Strawberries and Raspberries

I have been embroidering strawberries and raspberries over the past few weeks, sketched in a hurry in my embroidery class in order to learn stitches (as a substitute for a more formal sampler).  The small embroidery is almost finished and via it I have learnt three types of chain stitch (straight, twisted and detached), blanket stitch and a stitch related to blanket stitch where the looped together line goes down the centre (possibly Cretan stich?), running stitch –  straight and whipped, backstitch, bullion knots and french knots. 

I think my favourite is the raspberry edged with bullion knots and filled in with French knots – suggested by my teacher Isobel – I will certainly be using that idea again! (Its the raspberry near the centre)  The bullion knots may sometimes be a bit too spikey rather than rounded, but it’s a lovely effect. 

I also had fun trying to work out how to make my baby strawberries look as if they were still green at the tip…my first attempt was in blocks of colour and it was only when I overstitched so that some of the red showed through the green that it really worked.

For my next project I am going to embroider on felt.  I bought some silk and alpaca yarn in beautiful colours from our favourite little teashop in Keswick, Temporary Measure.  It is soft as soft and really meant for knitting, but I am hoping that it will work well on the felt…I thought a thicker thread might look better.  However, having seen some amazing embroidery by Jane and May Morris in the Pre Raphaelites Exhibition at the Tate recently, which uses both wool and silk threads, I am reserving judgement until I’ve tried….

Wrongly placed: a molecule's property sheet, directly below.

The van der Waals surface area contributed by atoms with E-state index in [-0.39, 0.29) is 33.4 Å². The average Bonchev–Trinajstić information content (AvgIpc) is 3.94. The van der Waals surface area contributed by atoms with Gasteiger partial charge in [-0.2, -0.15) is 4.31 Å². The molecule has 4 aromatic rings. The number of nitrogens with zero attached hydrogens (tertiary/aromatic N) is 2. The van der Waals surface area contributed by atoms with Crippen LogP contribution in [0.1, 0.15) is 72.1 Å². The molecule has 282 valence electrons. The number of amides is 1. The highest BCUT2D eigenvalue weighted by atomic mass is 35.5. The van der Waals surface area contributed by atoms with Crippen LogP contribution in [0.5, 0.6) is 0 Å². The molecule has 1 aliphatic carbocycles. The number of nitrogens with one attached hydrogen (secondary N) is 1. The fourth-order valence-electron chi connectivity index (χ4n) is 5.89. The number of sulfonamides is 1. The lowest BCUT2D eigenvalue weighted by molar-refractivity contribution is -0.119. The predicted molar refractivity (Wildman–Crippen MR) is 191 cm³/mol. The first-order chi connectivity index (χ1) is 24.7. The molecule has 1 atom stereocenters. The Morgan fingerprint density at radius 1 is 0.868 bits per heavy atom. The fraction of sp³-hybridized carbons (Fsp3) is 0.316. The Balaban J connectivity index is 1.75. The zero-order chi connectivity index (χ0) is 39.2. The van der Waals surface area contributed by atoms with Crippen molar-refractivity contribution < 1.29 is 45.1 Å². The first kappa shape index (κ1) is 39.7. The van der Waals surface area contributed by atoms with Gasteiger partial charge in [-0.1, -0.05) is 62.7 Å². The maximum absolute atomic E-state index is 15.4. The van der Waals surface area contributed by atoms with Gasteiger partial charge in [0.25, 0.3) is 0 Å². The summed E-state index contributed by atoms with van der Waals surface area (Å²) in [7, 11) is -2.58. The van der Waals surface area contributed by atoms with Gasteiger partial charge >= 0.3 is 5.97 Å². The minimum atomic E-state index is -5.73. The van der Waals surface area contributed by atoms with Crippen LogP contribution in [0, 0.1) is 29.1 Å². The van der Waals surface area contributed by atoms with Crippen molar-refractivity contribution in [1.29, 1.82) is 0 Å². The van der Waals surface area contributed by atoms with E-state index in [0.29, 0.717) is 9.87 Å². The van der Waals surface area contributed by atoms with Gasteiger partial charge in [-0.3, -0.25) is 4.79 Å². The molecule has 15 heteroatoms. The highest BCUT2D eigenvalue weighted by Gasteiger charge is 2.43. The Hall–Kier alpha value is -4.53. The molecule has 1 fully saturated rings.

4 thoughts on “Strawberries and Raspberries

  1. thats a lot of different stistches – I’m used to working with early medieval techniques where the most you use on one thing is three different ones.

    are you planning to make i t into something ocne it’s finsihed?

    • My teacher asked me that too!! To be honest I was just doing it to learn stitches but it is quite pretty… I’ll have to think about it. I’m not a big one for pictures just for their own sake. I hope in future I will be using the embroidery to decorate slippers or bags or hats…

      What stiches were particularly used in the medieval world??

      • depends on the period. stem is probably the oldest embroidery stitch – used a a fill as well as outlining, then split and laid and couched go pretty much all the way through as well. surface and underside couching for goldwork are fairly standard, although underside seems to be the more recent of the two. most of the counted stitches seem to be far more popular on the continent until you get into the c16th, when you start getting a lot of needlepoint and balckwork in this country. generally speaking if you look at english embroidery its rare to get more than two or three stitches used in a single piece of embroidery prior to the tudor period.

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